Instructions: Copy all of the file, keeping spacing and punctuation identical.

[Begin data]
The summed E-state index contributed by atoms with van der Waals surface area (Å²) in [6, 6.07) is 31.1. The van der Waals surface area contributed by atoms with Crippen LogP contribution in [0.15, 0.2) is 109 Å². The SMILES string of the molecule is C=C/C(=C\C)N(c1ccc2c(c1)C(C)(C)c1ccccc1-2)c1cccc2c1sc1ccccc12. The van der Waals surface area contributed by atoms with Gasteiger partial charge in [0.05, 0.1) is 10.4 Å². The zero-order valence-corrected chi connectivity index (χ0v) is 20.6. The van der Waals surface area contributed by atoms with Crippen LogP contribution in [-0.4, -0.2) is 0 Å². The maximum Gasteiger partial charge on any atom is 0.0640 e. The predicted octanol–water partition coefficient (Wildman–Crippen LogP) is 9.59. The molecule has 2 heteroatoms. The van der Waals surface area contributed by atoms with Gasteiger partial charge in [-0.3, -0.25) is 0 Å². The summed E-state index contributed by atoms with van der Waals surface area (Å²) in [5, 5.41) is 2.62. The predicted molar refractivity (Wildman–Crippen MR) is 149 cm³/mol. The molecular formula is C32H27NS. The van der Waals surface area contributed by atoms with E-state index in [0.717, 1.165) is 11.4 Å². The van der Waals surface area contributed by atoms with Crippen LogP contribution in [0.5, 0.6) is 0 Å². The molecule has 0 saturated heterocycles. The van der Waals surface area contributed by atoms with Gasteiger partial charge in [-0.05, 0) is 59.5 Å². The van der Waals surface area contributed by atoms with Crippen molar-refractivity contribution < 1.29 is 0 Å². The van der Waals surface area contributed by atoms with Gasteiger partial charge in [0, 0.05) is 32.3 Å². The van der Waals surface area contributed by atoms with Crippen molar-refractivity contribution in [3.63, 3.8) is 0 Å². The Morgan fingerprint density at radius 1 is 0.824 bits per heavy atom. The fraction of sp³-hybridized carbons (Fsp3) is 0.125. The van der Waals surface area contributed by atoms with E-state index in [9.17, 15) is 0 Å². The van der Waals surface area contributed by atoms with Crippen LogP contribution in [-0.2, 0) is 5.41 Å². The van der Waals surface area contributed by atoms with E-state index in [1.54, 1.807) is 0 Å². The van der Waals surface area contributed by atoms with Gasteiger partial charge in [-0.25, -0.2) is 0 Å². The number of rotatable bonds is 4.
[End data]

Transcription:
The summed E-state index contributed by atoms with van der Waals surface area (Å²) in [6, 6.07) is 31.1. The van der Waals surface area contributed by atoms with Crippen LogP contribution in [0.15, 0.2) is 109 Å². The SMILES string of the molecule is C=C/C(=C\C)N(c1ccc2c(c1)C(C)(C)c1ccccc1-2)c1cccc2c1sc1ccccc12. The van der Waals surface area contributed by atoms with Gasteiger partial charge in [0.05, 0.1) is 10.4 Å². The zero-order valence-corrected chi connectivity index (χ0v) is 20.6. The van der Waals surface area contributed by atoms with Crippen LogP contribution in [-0.4, -0.2) is 0 Å². The maximum Gasteiger partial charge on any atom is 0.0640 e. The predicted octanol–water partition coefficient (Wildman–Crippen LogP) is 9.59. The molecule has 2 heteroatoms. The van der Waals surface area contributed by atoms with Gasteiger partial charge in [-0.3, -0.25) is 0 Å². The summed E-state index contributed by atoms with van der Waals surface area (Å²) in [5, 5.41) is 2.62. The predicted molar refractivity (Wildman–Crippen MR) is 149 cm³/mol. The molecular formula is C32H27NS. The van der Waals surface area contributed by atoms with E-state index in [0.717, 1.165) is 11.4 Å². The van der Waals surface area contributed by atoms with Crippen LogP contribution in [0.5, 0.6) is 0 Å². The molecule has 0 saturated heterocycles. The van der Waals surface area contributed by atoms with Gasteiger partial charge in [-0.05, 0) is 59.5 Å². The van der Waals surface area contributed by atoms with Crippen molar-refractivity contribution < 1.29 is 0 Å². The van der Waals surface area contributed by atoms with Gasteiger partial charge in [0, 0.05) is 32.3 Å². The van der Waals surface area contributed by atoms with Crippen molar-refractivity contribution in [3.63, 3.8) is 0 Å². The Morgan fingerprint density at radius 1 is 0.824 bits per heavy atom. The fraction of sp³-hybridized carbons (Fsp3) is 0.125. The van der Waals surface area contributed by atoms with E-state index in [9.17, 15) is 0 Å². The van der Waals surface area contributed by atoms with Crippen LogP contribution in [-0.2, 0) is 5.41 Å². The van der Waals surface area contributed by atoms with E-state index in [1.54, 1.807) is 0 Å². The van der Waals surface area contributed by atoms with Gasteiger partial charge in [-0.25, -0.2) is 0 Å². The number of rotatable bonds is 4.